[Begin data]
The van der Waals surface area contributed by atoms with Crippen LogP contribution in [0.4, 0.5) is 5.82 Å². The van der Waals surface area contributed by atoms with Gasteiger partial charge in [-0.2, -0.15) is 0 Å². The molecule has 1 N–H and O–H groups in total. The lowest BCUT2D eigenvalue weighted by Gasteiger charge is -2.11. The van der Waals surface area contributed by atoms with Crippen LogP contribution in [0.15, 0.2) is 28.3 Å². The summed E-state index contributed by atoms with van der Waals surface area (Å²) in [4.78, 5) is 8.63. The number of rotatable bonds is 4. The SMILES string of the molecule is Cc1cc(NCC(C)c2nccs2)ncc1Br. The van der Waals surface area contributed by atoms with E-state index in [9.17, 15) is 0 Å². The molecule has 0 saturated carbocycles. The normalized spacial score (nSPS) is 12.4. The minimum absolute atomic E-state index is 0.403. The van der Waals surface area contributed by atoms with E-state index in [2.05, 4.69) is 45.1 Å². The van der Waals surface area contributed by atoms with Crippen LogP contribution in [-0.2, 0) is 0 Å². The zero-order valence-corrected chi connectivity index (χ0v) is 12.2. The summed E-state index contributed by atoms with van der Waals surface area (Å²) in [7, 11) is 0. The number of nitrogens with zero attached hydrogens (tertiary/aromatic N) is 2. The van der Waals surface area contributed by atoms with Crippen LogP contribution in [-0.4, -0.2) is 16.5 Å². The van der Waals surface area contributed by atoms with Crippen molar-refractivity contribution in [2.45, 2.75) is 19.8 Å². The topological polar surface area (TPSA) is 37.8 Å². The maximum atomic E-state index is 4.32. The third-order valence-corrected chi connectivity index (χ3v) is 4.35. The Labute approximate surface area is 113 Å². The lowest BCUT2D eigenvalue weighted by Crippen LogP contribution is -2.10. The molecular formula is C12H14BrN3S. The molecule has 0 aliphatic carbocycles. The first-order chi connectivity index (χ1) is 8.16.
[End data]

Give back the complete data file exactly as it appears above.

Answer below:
The van der Waals surface area contributed by atoms with Crippen LogP contribution in [0.4, 0.5) is 5.82 Å². The van der Waals surface area contributed by atoms with Gasteiger partial charge in [-0.2, -0.15) is 0 Å². The molecule has 1 N–H and O–H groups in total. The lowest BCUT2D eigenvalue weighted by Gasteiger charge is -2.11. The van der Waals surface area contributed by atoms with Crippen LogP contribution in [0.15, 0.2) is 28.3 Å². The summed E-state index contributed by atoms with van der Waals surface area (Å²) in [4.78, 5) is 8.63. The number of rotatable bonds is 4. The SMILES string of the molecule is Cc1cc(NCC(C)c2nccs2)ncc1Br. The van der Waals surface area contributed by atoms with E-state index in [9.17, 15) is 0 Å². The molecule has 0 saturated carbocycles. The normalized spacial score (nSPS) is 12.4. The minimum absolute atomic E-state index is 0.403. The van der Waals surface area contributed by atoms with E-state index in [2.05, 4.69) is 45.1 Å². The van der Waals surface area contributed by atoms with Crippen LogP contribution in [-0.2, 0) is 0 Å². The zero-order valence-corrected chi connectivity index (χ0v) is 12.2. The summed E-state index contributed by atoms with van der Waals surface area (Å²) in [7, 11) is 0. The number of nitrogens with zero attached hydrogens (tertiary/aromatic N) is 2. The van der Waals surface area contributed by atoms with Crippen LogP contribution in [-0.4, -0.2) is 16.5 Å². The van der Waals surface area contributed by atoms with Crippen molar-refractivity contribution in [2.45, 2.75) is 19.8 Å². The topological polar surface area (TPSA) is 37.8 Å². The maximum atomic E-state index is 4.32. The third-order valence-corrected chi connectivity index (χ3v) is 4.35. The Labute approximate surface area is 113 Å². The lowest BCUT2D eigenvalue weighted by Crippen LogP contribution is -2.10. The molecular formula is C12H14BrN3S. The molecule has 0 aliphatic carbocycles. The first-order chi connectivity index (χ1) is 8.16.